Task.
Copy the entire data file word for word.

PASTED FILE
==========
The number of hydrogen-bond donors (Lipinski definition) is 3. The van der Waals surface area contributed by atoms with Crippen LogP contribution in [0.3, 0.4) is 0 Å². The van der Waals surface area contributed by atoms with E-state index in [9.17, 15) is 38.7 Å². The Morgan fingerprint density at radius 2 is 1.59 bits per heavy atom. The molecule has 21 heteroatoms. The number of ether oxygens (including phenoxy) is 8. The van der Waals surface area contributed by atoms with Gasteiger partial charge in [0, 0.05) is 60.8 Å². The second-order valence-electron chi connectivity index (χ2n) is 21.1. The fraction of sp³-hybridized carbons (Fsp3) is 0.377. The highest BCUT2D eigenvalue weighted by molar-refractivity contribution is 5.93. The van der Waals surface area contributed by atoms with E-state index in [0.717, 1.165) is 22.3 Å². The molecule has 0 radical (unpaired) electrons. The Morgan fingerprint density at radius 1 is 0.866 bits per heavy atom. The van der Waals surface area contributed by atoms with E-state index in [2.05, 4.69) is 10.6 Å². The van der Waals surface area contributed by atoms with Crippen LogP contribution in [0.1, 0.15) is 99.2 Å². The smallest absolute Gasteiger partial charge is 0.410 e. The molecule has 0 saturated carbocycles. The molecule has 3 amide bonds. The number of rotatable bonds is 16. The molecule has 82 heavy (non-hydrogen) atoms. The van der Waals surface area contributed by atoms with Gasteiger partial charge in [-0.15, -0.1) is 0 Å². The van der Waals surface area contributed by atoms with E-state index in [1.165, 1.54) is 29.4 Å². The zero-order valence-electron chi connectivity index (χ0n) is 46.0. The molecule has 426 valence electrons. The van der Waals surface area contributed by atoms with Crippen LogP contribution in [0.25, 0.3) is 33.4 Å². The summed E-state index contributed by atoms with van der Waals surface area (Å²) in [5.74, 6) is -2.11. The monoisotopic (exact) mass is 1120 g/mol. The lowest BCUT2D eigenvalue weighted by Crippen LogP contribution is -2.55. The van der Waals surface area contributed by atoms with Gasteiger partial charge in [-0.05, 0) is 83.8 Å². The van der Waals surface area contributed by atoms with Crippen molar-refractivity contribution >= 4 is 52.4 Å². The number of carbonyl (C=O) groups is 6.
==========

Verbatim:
The number of hydrogen-bond donors (Lipinski definition) is 3. The van der Waals surface area contributed by atoms with Crippen LogP contribution in [0.3, 0.4) is 0 Å². The van der Waals surface area contributed by atoms with E-state index in [9.17, 15) is 38.7 Å². The Morgan fingerprint density at radius 2 is 1.59 bits per heavy atom. The molecule has 21 heteroatoms. The number of ether oxygens (including phenoxy) is 8. The van der Waals surface area contributed by atoms with Gasteiger partial charge in [0, 0.05) is 60.8 Å². The second-order valence-electron chi connectivity index (χ2n) is 21.1. The fraction of sp³-hybridized carbons (Fsp3) is 0.377. The highest BCUT2D eigenvalue weighted by molar-refractivity contribution is 5.93. The van der Waals surface area contributed by atoms with E-state index in [0.717, 1.165) is 22.3 Å². The molecule has 0 radical (unpaired) electrons. The Morgan fingerprint density at radius 1 is 0.866 bits per heavy atom. The van der Waals surface area contributed by atoms with E-state index in [2.05, 4.69) is 10.6 Å². The van der Waals surface area contributed by atoms with Crippen LogP contribution in [0.1, 0.15) is 99.2 Å². The smallest absolute Gasteiger partial charge is 0.410 e. The molecule has 0 saturated carbocycles. The molecule has 3 amide bonds. The number of rotatable bonds is 16. The molecule has 82 heavy (non-hydrogen) atoms. The van der Waals surface area contributed by atoms with Gasteiger partial charge in [-0.15, -0.1) is 0 Å². The van der Waals surface area contributed by atoms with E-state index in [1.165, 1.54) is 29.4 Å². The zero-order valence-electron chi connectivity index (χ0n) is 46.0. The molecule has 426 valence electrons. The van der Waals surface area contributed by atoms with Crippen LogP contribution in [0.25, 0.3) is 33.4 Å². The summed E-state index contributed by atoms with van der Waals surface area (Å²) in [5.74, 6) is -2.11. The monoisotopic (exact) mass is 1120 g/mol. The lowest BCUT2D eigenvalue weighted by Crippen LogP contribution is -2.55. The van der Waals surface area contributed by atoms with Gasteiger partial charge in [-0.05, 0) is 83.8 Å². The van der Waals surface area contributed by atoms with Crippen molar-refractivity contribution >= 4 is 52.4 Å². The number of carbonyl (C=O) groups is 6.